- Eating large amounts of food, even when not physically hungry. Eating more rapidly than usual.
- Eating until uncomfortably full.
- Eating alone out of embarrassment at the quantity of food being eaten.
- Feelings of disgust, depression, or guilt after eating.
People who are not overweight should avoid dieting because it sometimes makes their binge eating worse. Dieting here means skipping meals, not eating enough calories each day, or avoiding certain kinds of food, such as carbohydrates or fats. Many people with binge eating disorder are obese and have health problems because of their weight. People with binge eating disorder who are obese may find it harder to stay in a weight-loss program. They also may lose less weight than other people, and may regain weight more quickly due to a slowing of the metabolism. (This can be worse when they also have problems like depression, trouble controlling their behavior, and problems dealing with other people.) These people may need treatment for binge eating disorder before they try to lose weight. Dieting is usually not successful for those with BED, as they will usually gain back all of the weight lost, and sometimes more. Those with BED have more difficulty adhering to traditional weight-loss treatment.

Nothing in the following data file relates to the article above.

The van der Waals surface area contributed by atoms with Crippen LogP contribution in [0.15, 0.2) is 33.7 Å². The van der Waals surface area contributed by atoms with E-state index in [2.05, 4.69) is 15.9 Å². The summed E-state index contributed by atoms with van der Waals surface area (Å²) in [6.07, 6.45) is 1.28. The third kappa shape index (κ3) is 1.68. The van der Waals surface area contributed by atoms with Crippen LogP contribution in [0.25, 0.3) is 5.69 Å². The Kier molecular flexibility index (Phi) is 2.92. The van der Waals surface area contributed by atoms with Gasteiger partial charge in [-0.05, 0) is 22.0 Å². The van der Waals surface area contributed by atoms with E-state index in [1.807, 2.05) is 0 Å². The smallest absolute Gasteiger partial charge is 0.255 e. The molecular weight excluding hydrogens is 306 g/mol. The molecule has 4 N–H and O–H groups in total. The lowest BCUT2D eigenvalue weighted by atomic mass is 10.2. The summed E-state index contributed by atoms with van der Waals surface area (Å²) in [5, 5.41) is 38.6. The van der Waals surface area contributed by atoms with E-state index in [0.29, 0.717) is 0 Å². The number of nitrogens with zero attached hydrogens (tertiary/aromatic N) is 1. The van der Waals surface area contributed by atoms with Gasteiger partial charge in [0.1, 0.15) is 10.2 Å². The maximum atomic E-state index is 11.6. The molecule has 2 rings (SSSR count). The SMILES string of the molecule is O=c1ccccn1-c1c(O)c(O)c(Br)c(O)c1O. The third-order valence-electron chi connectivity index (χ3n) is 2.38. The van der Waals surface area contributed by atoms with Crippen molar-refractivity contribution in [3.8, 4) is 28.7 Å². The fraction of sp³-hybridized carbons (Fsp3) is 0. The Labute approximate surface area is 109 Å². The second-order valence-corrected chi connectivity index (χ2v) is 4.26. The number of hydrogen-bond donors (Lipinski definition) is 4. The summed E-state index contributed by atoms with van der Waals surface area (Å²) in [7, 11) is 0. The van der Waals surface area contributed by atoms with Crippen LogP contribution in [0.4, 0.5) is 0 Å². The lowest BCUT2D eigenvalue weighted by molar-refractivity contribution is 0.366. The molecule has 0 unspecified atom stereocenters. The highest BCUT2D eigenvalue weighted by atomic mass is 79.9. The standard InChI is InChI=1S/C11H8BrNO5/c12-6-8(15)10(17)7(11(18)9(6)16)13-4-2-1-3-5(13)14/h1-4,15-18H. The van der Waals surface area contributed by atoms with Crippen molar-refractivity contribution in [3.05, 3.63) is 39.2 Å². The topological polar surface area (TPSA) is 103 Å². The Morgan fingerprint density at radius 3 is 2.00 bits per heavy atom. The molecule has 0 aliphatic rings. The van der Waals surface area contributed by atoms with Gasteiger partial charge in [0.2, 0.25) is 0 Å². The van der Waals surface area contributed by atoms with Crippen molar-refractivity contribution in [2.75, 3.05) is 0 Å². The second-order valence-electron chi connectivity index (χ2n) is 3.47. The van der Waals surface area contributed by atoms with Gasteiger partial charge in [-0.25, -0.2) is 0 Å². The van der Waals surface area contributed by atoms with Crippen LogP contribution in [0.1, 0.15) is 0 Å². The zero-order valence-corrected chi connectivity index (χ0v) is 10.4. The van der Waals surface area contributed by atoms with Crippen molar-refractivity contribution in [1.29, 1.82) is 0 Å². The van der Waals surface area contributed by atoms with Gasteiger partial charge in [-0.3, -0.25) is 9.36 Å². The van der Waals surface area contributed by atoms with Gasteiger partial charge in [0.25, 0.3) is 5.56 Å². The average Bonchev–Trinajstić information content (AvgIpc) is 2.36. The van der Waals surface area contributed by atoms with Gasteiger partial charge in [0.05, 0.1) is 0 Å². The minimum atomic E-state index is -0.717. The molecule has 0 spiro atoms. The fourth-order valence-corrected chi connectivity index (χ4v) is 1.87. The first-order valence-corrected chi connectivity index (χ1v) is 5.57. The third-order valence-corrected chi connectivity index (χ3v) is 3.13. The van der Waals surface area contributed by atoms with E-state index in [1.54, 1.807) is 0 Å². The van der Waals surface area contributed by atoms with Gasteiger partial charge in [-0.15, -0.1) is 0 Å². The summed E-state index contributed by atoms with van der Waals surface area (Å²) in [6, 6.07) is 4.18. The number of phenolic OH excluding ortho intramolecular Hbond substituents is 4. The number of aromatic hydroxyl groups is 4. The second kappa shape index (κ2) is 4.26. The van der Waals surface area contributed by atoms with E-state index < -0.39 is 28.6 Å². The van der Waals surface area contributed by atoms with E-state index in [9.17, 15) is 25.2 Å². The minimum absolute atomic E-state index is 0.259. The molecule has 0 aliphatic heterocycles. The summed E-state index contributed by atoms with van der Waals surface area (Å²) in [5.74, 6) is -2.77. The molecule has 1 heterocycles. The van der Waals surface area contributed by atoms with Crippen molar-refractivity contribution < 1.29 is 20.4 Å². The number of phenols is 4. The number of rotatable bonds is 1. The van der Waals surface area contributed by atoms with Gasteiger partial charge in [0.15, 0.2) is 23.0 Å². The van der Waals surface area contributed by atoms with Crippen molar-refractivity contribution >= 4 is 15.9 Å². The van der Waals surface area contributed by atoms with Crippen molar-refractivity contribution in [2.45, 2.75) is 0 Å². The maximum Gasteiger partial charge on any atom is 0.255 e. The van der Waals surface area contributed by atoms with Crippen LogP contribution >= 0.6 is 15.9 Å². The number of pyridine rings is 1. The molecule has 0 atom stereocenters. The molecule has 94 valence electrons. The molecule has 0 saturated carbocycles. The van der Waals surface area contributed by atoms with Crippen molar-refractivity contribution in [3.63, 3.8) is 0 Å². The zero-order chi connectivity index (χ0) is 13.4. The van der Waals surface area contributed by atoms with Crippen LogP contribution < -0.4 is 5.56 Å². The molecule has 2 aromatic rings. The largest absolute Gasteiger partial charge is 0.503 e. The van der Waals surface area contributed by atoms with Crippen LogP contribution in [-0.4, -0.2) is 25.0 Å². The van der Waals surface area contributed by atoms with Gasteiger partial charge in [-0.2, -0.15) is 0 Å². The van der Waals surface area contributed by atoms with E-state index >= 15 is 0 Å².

People with binge eating disorder, whether or not they want to lose weight, should seek help from health professionals including physicians, nutritionists, psychiatrists, psychologists, clinical social workers or by attending 12-step Overeaters Anonymous meetings. Even those who are not overweight are usually upset by their binge eating, and treatment can help them.
Although mental health professionals may be attuned to the signs of binge eating disorders, most physicians do not raise the question, either because they are uninformed about the condition or too embarrassed to ask about it. Because it is not a recognized psychiatric disorder in the Diagnostic and Statistical Manual of Mental Disorders, it is difficult to obtain insurance reimbursement for treatments.
There are several different ways to treat binge eating disorder. Cognitive-behavioral therapy teaches people how to keep track of their eating and change their unhealthy eating habits. It also teaches them how to change the way they act in tough situations. Interpersonal psychotherapy helps people look at their relationships with friends and family and make changes in problem areas. Drug therapy, such as antidepressants, may be helpful for some people.
Researchers are still trying to find the treatment that is the most helpful in controlling binge eating disorder. The methods mentioned here seem to be equally helpful. For people who are overweight, a weight-loss program to improve health and to build self-esteem, as well as counselling to pinpoint the root of the psychological problems triggering their binge episodes, might be the best choice.